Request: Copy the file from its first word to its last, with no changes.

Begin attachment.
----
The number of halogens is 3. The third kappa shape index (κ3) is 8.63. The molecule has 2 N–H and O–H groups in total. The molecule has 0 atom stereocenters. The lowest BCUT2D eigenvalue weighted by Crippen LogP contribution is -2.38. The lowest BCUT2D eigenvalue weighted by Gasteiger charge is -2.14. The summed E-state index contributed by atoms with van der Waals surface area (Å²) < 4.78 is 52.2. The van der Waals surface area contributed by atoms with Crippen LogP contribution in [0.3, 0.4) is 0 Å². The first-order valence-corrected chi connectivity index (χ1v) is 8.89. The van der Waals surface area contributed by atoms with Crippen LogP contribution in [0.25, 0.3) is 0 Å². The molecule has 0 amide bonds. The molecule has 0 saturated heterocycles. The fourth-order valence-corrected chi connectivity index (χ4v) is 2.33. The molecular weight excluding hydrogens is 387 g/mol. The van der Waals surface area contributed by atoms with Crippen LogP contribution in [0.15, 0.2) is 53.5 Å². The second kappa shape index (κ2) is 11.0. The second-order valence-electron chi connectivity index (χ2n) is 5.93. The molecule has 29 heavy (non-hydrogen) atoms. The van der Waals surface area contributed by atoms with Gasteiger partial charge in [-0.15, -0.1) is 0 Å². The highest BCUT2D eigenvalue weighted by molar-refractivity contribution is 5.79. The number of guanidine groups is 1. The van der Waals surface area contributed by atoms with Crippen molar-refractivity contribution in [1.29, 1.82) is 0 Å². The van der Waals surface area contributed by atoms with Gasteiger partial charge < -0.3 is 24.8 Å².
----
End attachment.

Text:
The number of halogens is 3. The third kappa shape index (κ3) is 8.63. The molecule has 2 N–H and O–H groups in total. The molecule has 0 atom stereocenters. The lowest BCUT2D eigenvalue weighted by Crippen LogP contribution is -2.38. The lowest BCUT2D eigenvalue weighted by Gasteiger charge is -2.14. The summed E-state index contributed by atoms with van der Waals surface area (Å²) < 4.78 is 52.2. The van der Waals surface area contributed by atoms with Crippen LogP contribution in [0.3, 0.4) is 0 Å². The first-order valence-corrected chi connectivity index (χ1v) is 8.89. The van der Waals surface area contributed by atoms with Crippen LogP contribution in [0.25, 0.3) is 0 Å². The molecule has 0 amide bonds. The molecule has 0 saturated heterocycles. The fourth-order valence-corrected chi connectivity index (χ4v) is 2.33. The molecular weight excluding hydrogens is 387 g/mol. The van der Waals surface area contributed by atoms with Crippen LogP contribution in [0.15, 0.2) is 53.5 Å². The second kappa shape index (κ2) is 11.0. The second-order valence-electron chi connectivity index (χ2n) is 5.93. The molecule has 29 heavy (non-hydrogen) atoms. The van der Waals surface area contributed by atoms with Gasteiger partial charge in [-0.15, -0.1) is 0 Å². The highest BCUT2D eigenvalue weighted by molar-refractivity contribution is 5.79. The number of guanidine groups is 1. The van der Waals surface area contributed by atoms with Crippen molar-refractivity contribution in [1.29, 1.82) is 0 Å². The van der Waals surface area contributed by atoms with Gasteiger partial charge < -0.3 is 24.8 Å².